New frame. It might last for a long time before the crack spreads, or the crack might suddenly wrap around to the weld and the cause the headtube to fall off and send you underneath a bus. 15 years is a reasonable life span for a lightweight frame.

  11. #11
    Senior Member Chombi's Avatar
    Join Date
    Jul 2009
    My Bikes
    1986 Alan Record Carbonio, 1985 Vitus Plus Carbone 7, 1984 Peugeot PSV, 1972 Line Seeker, 1986(est.) Medici Aerodynamic (Project), 1985(est.) Peugeot PY10FC (Project)
    Posts
    9,551
    Mentioned
    13 Post(s)
    Tagged
    0 Thread(s)
    Quote Originally Posted by DPDISXR4Ti View Post
    While cleaning my bike the other day I discovered this...


    FWIW, the frame is a 7005 aluminum, circa 1995 Crestone Peak Hard-tail with an AMP fork. Crestone Peak existed for about 10 minutes, not that I'd expect much manufacturer support on a 15 year-old bike.

    Suggestions?
    That's a goner....The way it looks, that crack goes well into the tube to the interior wall of the head tube for sure. You'll have to do full penetration welding and filling to get that close to it's original stregnth, and that will require a lot of prepr work and grinding/filing down to original shapes/profiles so you can re-install a headset = more than the bike is worth, most likely. I guess that's the end of your long relationship with Crestone Peak........unless you find a used one to replace this one...Make sure you check the head tube on it very carefully if you do so....

    Chombi

  12. #12
    Member
    Join Date
    Dec 2008
    Location
    New York
    Posts
    39
    Mentioned
    0 Post(s)
    Tagged
    0 Thread(s)
    Quote Originally Posted by rhenning View Post
    A good aluminum heli arc welder could fix it but i will cost more than the bike is worth. Roger
    Why are you thinking that Roger? I forget what the frame cost - couple hundred, and it's otherwise still in perfect shape.
    Brad

  13. #13
    Guest
    Join Date
    Jul 2008
    Location
    Grid Reference, SK
    My Bikes
    I never learned to ride a bike. It is my deepest shame.
    Posts
    3,769
    Mentioned
    0 Post(s)
    Tagged
    0 Thread(s)
    Not what the frame cost but what it would cost to replace it... a similar era good quality aluminum frame would be cheap used, and a modern basic frame (likely similar quality) can cost very little as well... Maybe $300 for a non-branded or lesser known brand or $300 for one with a brand name on it.

  14. #14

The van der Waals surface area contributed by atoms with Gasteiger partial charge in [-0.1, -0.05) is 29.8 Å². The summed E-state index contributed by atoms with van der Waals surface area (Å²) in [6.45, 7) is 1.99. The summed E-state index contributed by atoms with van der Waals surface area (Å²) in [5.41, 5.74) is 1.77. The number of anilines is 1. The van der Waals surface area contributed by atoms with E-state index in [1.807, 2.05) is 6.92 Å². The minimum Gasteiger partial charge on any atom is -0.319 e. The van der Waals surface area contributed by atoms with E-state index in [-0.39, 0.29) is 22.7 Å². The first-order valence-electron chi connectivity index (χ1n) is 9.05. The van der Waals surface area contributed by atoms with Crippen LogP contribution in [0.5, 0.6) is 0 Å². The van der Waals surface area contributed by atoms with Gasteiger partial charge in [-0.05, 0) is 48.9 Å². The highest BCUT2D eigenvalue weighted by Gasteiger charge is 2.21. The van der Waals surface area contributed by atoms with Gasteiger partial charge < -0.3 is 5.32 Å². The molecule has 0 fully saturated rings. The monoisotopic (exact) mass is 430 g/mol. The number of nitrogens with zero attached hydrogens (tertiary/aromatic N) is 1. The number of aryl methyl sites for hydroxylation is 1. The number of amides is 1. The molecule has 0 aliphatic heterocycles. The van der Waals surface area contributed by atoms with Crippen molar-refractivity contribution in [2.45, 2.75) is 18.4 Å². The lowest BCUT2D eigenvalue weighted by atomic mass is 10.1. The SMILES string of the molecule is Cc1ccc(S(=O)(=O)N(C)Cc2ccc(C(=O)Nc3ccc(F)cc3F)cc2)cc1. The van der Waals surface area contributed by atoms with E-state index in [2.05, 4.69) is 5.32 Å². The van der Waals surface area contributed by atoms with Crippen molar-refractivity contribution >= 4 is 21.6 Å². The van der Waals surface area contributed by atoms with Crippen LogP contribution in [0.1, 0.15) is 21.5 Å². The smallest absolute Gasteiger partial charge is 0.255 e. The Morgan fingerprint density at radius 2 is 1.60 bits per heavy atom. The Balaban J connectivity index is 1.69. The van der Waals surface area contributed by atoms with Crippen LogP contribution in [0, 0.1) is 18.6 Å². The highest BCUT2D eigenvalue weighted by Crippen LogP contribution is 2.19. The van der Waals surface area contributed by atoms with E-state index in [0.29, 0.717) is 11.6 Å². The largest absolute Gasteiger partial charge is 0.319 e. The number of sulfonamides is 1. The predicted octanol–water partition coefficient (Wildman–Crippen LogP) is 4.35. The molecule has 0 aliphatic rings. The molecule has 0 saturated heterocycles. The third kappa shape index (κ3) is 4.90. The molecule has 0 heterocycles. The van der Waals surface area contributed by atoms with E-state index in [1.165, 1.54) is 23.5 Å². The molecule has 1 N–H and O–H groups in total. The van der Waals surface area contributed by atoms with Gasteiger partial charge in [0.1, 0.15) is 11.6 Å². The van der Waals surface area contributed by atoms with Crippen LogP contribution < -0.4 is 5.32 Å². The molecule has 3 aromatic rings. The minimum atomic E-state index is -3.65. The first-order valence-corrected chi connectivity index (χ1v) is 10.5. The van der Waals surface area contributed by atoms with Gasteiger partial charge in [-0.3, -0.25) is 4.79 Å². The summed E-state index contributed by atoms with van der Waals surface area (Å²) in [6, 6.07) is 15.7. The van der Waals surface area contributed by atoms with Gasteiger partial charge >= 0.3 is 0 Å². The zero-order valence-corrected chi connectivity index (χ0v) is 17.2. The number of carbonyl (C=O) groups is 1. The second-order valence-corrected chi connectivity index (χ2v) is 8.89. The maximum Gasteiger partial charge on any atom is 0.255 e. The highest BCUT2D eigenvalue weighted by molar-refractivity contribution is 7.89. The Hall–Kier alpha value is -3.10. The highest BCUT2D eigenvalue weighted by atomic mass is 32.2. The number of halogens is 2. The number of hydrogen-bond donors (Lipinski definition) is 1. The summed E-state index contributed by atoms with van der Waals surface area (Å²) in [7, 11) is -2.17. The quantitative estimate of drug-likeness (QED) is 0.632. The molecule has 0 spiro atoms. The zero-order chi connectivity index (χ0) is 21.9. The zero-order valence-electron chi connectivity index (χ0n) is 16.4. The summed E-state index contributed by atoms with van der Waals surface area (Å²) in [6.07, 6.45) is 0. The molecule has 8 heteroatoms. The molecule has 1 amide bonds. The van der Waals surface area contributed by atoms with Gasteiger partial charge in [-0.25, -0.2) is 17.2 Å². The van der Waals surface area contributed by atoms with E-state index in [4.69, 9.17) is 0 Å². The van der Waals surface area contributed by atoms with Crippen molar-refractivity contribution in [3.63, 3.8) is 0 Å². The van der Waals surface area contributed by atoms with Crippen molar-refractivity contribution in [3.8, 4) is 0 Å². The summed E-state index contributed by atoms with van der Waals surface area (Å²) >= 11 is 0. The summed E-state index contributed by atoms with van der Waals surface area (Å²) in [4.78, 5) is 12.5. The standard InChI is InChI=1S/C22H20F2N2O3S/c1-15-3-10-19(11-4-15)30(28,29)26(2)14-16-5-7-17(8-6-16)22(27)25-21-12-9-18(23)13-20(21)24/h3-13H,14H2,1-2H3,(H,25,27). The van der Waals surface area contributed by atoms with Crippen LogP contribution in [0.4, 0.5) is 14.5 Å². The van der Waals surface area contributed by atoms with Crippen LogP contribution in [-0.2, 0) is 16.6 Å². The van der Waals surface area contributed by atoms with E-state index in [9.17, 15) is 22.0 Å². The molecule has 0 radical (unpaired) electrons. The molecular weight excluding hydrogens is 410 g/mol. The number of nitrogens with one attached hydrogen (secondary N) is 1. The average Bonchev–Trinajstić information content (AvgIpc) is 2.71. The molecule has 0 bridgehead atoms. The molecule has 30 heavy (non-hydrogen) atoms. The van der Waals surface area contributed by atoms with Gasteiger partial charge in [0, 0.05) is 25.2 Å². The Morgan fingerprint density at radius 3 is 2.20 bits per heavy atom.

Senior Member
    Join Date
    May 2008
    Location
    SoCal
    Posts
    1,247
    Mentioned
    0 Post(s)
    Tagged
    0 Thread(s)
    doesnt nashbar have generic frames for about $100

  15. #15
    Member
    Join Date
    Dec 2008
    Location
    New York
    Posts
    39
    Mentioned
    0 Post(s)
    Tagged
    0 Thread(s)
    Quote Originally Posted by merlin55 View Post
    doesnt nashbar have generic frames for about $100
    Probably, but I'm not looking to downgrade - this frame is somewhat unique. I'm thinking a reinforcement plate over the repair would help in ensure that a catastrophic failure wouldn't (most likely) happen.
    Brad

  16. #16
    Senior Member
    Join Date
    Apr 2009
    Location
    New Rochelle, NY
    My Bikes
    too many bikes from 1967 10s (5x2)Frejus to a Sumitomo Ti/Chorus aluminum 10s (10x2), plus one non-susp mtn bike I use as my commuter
    Posts
    22,435
    Mentioned
    67 Post(s)
    Tagged
    1 Thread(s)
    If you want to keep this going as a "B" bike you can do a down 'n dirty ugly repair with a $1.50 hose clamp. Knock out the upper cup, run some acetone into the crack to clean it, then apply a hose clamp to tighten it closed.

    Unfortunately the super glue won't be strong enough so you'll have to leave the clamp on permanantly (I didn't say it would be pretty). If you want to do a nicer job, replace the clamp with a machined SS collar with a slight interference fit and a wall thickness of about 0.060" to 0.080". Consider making 2 of the collars, and add one to the bottom to shore that end up.

    Also after it's clamped and glued, and the glue has set have someone ream the headtube to spec. It's likely the ID is at the low end of the range and excess interference in the cups fit contributed to the failure (that and age).
    FB
    Chain-L site

    An ounce of diagnosis is worth a pound of cure.

    “Never argue with an idiot. He will only bring you down to his level and beat you with experience.”, George Carlin

    “One accurate measurement is worth a thousand expert opinions” - Adm Grace Murray Hopper - USN

    WARNING, I'm from New York. Thin skinned people should maintain safe distance.

  17. #17
    Senior Member
    Join Date
    Feb 2009
    Posts
    4,146
    Mentioned
    5 Post(s)
    Tagged
    0 Thread(s)
    Aluminum has a finite number of flexes before it cracks. If you have had it for 15 years I would say you have gotten your money's worth. Even if you have it welded it will crack somewhere else.